Firstly, the installed renewable energy source can be used as a teaching resource. In my experience, people are a lot more responsive and interested in learning about green energy when they can physically see it in action.

Implementing a renewable energy source also sets a great example to your pupils, who will see that green energy is a realistic option and not just something they learn about in textbooks. You will also impress your local community by making a conscious effort to reduce your carbon footprint.

Secondly, you’re doing your bit for the environment! The whole point of green energy is to help us cut down on our carbon footprint. By installing a source at your school you are helping to do this and to protect the environment that we live in. 

Another major benefit is the free electricity and heating that the source will generate for your school! Although green energy sources are usually an initially, large investment, they pay for themselves in around 5 years and then become self-financing for about another 15 years.

There are also a number of grants available for schools to help you afford to install green energy systems and these can be easily applied for. For more information on green and renewable energy systems contact Colette at Concept LHP http://www.conceptlhp.co.uk/

Post date: Tue, 01/14/2014 - 10:17

With energy bills rising and the mounting costs of running large buildings such as care homes, green energy is becoming a more suitable option to cut down on both the costs of bills and carbon emissions.

For this reason, an increasing amount of organisations in the care and nursing sector are turning to renewable energy systems and are reaping the rewards of doing so.

By 2020, the UK Government is aiming to generate 12% of its overall heating energy from renewable sources. Therefore, over the next few years we are going to see a large increase in the amount of green and renewable energy sources installed in the UK including solar PV and biomass.

As the UK is legally committed to achieve this aim by 2020, there are a variety of grants and incentives that commercial businesses and even domestic properties can take advantage of.

One of these schemes is the Renewable Heat Incentive (RHI), which is a scheme set up by the UK Government, which offers financial incentives to encourage businesses, households and communities to install green energy technologies.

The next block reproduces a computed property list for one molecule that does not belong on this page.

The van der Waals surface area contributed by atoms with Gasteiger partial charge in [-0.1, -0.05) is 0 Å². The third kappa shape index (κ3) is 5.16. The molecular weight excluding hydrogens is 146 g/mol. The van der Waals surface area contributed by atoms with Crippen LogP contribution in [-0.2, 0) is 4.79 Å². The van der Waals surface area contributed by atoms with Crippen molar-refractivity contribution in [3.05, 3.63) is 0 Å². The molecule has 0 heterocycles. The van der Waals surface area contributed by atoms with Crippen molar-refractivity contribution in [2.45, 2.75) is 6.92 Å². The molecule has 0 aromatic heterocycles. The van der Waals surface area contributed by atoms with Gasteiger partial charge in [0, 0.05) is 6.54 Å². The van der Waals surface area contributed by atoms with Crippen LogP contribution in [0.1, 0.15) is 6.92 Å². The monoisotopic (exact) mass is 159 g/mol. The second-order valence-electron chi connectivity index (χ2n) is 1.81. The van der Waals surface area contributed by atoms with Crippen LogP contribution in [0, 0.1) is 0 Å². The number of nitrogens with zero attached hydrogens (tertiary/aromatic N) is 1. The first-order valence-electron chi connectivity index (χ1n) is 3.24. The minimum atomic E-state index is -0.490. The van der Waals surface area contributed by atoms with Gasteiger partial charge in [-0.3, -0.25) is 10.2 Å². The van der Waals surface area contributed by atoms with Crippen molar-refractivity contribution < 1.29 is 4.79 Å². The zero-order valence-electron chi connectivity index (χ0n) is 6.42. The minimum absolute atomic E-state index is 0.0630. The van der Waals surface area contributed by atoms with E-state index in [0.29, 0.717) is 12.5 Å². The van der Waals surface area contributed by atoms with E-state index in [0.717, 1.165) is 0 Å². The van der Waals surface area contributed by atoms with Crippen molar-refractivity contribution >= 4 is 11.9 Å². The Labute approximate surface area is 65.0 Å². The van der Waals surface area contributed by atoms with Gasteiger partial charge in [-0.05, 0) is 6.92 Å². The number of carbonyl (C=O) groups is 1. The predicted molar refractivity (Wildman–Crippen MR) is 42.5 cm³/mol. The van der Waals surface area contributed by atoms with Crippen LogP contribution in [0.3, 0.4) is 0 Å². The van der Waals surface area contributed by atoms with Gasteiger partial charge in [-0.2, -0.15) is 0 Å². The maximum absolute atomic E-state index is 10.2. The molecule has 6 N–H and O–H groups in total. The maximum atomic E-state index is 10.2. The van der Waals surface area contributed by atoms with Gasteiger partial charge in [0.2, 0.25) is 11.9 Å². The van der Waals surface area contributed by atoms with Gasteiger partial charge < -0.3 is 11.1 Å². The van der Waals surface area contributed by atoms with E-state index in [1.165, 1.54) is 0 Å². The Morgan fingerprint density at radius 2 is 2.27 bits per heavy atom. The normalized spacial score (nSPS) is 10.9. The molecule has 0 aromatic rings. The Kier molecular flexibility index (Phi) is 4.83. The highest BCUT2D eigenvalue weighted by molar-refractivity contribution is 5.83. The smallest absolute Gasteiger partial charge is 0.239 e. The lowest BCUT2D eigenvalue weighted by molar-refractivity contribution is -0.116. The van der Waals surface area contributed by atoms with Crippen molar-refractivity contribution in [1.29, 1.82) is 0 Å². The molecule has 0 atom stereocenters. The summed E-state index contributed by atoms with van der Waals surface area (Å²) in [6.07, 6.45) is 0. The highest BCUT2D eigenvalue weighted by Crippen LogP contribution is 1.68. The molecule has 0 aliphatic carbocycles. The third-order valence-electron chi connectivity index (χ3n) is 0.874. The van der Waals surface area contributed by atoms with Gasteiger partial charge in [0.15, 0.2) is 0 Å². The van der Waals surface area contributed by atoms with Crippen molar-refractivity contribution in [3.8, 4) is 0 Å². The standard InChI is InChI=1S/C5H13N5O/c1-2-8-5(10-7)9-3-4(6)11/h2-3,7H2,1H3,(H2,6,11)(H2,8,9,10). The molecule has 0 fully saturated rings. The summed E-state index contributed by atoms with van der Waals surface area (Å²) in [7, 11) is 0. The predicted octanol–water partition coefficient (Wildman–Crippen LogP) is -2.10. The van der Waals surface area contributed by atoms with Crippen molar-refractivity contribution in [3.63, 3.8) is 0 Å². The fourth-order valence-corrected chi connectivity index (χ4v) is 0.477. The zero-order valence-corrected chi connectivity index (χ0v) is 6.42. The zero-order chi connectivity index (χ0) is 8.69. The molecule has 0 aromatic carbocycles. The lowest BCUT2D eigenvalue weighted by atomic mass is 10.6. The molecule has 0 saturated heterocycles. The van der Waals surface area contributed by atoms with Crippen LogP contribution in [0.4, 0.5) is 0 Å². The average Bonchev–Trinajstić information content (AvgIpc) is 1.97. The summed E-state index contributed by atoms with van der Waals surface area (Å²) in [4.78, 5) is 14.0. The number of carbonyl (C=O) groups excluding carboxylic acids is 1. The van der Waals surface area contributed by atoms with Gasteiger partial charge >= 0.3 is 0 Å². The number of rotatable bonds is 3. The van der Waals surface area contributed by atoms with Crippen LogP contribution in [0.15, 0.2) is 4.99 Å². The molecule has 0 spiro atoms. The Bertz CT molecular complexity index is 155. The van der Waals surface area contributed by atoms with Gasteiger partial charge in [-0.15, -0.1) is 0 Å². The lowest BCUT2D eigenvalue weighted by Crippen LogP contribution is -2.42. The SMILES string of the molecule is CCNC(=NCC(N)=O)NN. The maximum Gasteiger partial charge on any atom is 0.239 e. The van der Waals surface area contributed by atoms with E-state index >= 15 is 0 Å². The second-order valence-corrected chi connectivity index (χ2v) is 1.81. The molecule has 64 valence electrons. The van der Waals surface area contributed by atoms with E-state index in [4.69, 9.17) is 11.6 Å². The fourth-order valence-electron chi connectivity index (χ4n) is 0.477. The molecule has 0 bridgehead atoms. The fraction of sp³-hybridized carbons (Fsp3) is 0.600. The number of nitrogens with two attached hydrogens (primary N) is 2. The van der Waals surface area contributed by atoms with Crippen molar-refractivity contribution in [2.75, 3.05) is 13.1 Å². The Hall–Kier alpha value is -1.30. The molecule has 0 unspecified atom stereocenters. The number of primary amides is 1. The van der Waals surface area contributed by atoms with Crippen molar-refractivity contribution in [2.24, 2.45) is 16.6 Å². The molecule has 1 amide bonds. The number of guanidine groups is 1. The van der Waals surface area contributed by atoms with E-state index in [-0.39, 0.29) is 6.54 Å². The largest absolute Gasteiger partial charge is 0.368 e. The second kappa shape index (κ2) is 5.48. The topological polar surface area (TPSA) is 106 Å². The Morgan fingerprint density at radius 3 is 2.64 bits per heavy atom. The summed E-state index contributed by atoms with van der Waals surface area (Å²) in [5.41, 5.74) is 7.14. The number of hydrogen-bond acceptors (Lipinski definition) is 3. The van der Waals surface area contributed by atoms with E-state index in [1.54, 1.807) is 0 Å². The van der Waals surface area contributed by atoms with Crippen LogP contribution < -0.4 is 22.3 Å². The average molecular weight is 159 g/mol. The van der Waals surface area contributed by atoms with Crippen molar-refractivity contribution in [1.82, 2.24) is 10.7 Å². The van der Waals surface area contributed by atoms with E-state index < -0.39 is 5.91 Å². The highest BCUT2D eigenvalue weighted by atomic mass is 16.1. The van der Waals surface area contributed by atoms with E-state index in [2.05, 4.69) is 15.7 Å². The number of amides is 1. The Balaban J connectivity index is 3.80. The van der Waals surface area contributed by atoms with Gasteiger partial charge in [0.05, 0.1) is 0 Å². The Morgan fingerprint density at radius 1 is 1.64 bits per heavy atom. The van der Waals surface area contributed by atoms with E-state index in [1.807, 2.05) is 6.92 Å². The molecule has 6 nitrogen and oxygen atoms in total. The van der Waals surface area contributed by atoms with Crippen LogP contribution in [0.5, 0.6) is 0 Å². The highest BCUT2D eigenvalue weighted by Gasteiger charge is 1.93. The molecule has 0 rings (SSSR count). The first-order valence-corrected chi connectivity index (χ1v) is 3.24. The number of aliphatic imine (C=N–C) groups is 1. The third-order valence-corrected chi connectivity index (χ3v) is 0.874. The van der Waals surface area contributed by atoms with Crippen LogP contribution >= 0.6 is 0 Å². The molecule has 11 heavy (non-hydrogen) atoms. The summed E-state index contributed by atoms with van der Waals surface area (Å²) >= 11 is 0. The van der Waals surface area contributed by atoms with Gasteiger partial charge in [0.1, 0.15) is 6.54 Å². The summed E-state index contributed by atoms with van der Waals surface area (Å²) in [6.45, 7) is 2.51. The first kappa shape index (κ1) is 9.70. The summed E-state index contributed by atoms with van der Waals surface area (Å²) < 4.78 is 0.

In simplified terms, the RHI scheme works as follows:

  • Install a renewable heat source into your care home, such as a biomass boiler.
  • Measure how much heat your renewable energy system produces.
  • Get paid a fixed amount, which is calculated by how much energy your renewable system is producing, the type of technology and the size of the system.

The tariff levels are fixed for 20 years from the registration date and are adjusted for inflation, however, the tariffs may be lower for people who start later in the scheme. Therefore the earlier you apply the more you receive!

A care home that recent installed a 100kW biomass system and is benefiting from the RHI grant is a Care Home in Merseyside, which cares for 25 residents.

Before the biomass installation, the care home utilised a natural gas fuelled system that was fast becoming a financial burden.

The cost of the biomass system was £90,000 in total and it is expected that the system will pay for itself within 5 years. Figures for Year 1 through the RHI and fuel cost savings were £16,500 - a return on investment of some 18%. Based on these findings it is estimated that over 20 years the biomass system will contribute an impressive £650,000 to the business.

The financial support is not the only to benefit to green energy. The fuel for green energy is usually a lot cheaper or even free, such as the biomass fuel for biomass boilers or in the case of solar, the sunlight, which is free. This means that energy bills are further reduced.

Last but not least, installing a green energy system has a major benefit to the environment. Solar PV uses the Earth’s natural resources to produce electricity and the biomass boilers are carbon neutral due to biomass fuel being part of the natural carbon cycle, which means that they do not add additional carbon to the environment, unlike fossil fuels.

Speak to an expert today to find out how much you could save.
Email us or call 0800 917 7901.